“This isn’t how I wanted to spend my birthday weekend,” said Shirley Roberts after surveying the sewage that backed up into her basement, Friday morning.
Neighbors on the 800 block of Hannah Avenue greeted each other soggily after a slow moving thunderstorm dumped just over 4 inches of rain within 24 hours on Forest Park. Many had early-morning discoveries they had been dreading all summer: More flooding and sewer backups in basements.
“It just keeps happening. I go down there with bleach water and Pine Sol,” said Roberts, who lives in the house her parents bought 42 years ago. She spent the morning with the Shop Vac while her tenant took throw rugs to the Laundromat.
“I can never get rid of the smell unless I rip out my furnace,” she said, adding that she can’t afford to install an overhead sewer or other flood-prevention measures.
In decades at the house, she didn’t remember her parents having any flooding issues until 2009, she said. Then came the Big Ones: two floods almost exactly a month apart in 2010. Since then, she dreads every summer, waiting for a big rain that will bring more sewage into the basement.
The village of Forest Park has set in motion a five-year infrastructure plan that includes a sewer evaluation study and a “tiered plan” to replace 4-inch pipes with 8-inch pipes and divert storm water from the sewer system over the next couple of years. The first water main replacement and upgrade will be in the 800 block of Lathrop this year when a road is resurfaced.
But some Forest Parkers feel like sitting ducks, waiting for heavy rains to ruin their summer.
Hannah neighbor Deb Jensen also found evidence of sewer water in the early morning. A line on the basement door showed the water reached up to 3 inches overnight and then receded.
A portable sump pump and about two and half hours of scrubbing with bleach was in her future. She said she had to take two days off of work.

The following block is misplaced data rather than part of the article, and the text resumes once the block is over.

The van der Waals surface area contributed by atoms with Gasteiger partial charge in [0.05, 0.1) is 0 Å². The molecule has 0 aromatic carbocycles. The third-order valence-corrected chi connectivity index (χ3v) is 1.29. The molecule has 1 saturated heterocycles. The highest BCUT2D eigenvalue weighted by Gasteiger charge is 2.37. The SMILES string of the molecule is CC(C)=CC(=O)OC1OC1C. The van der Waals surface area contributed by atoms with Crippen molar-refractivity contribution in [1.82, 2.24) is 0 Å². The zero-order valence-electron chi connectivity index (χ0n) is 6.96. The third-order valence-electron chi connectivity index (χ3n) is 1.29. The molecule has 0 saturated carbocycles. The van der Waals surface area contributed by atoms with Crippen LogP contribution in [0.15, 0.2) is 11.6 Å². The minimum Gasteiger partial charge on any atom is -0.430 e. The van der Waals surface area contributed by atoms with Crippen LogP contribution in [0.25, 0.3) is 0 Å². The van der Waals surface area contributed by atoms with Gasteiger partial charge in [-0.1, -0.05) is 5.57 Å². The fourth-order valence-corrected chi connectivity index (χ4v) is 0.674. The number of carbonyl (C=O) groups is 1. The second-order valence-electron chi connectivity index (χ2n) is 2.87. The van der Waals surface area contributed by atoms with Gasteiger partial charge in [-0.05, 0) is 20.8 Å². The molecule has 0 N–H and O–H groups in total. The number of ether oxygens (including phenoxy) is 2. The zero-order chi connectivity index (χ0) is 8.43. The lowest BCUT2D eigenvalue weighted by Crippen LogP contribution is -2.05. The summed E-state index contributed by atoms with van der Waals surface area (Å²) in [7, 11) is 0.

“A couple of times a year – this is not worth it!” Jensen said. She’s reluctant to invest in a backflow prevention system because she’s not certain it would fix things. Other options seem “so expensive,” she said. Everything in the basement is up on blocks, she said.
“We’re way smart about things now.”
Jensen said causes of the recent regional flooding are not immediately clear.
“It’s just so frustrating because we don’t have enough information,” she said.
“For the weather, it’s probably time to accept that this is probably the new norm in this area,” she said.
On the 1200 block of Elgin, Robert Bundy couldn’t believe the 6 inches of water in the basement he discovered Friday morning, especially after he and his wife paid $18,000 for a popular basement sealing company to do flooding remediation last fall.
“I went to let the dogs out and my entire backyard was a lagoon,” he said, noting that after every large rain, the intersection of Elgin and 13th Street is full of water.
Bundy and his wife moved to Forest Park shortly before the 2010 flooding. They have a new 6-month-old infant.
“We lived through the first – and second – floods in 2010.” The couple had a backflow preventer installed and then a “gigantic” sump pump as well as trench drains and tiles.
“We thought we’d never have to worry about this again,” Bundy said. “We might as well have done nothing!”
As a microbiologist, he’s certain he’ll be able to get rid of any mold that may show up in the basement, but with a growing family, he needs space.
“It’s hard to think a third of my house is not livable space,” he said. Otherwise, he loves the house, built between 1908 and 1918.
Repeated flooding, however, can’t be good for the historic housing stock, he pointed out.
“How many more years of a wet basement can you handle? It’s destroying our homes and sinking property values.”
“It’s only a matter of time before news gets out that you don’t want to live in Forest Park because you’ll be underwater.”
This story has been updated to clarify the relationship between landlord Shirley Roberts and her tenant.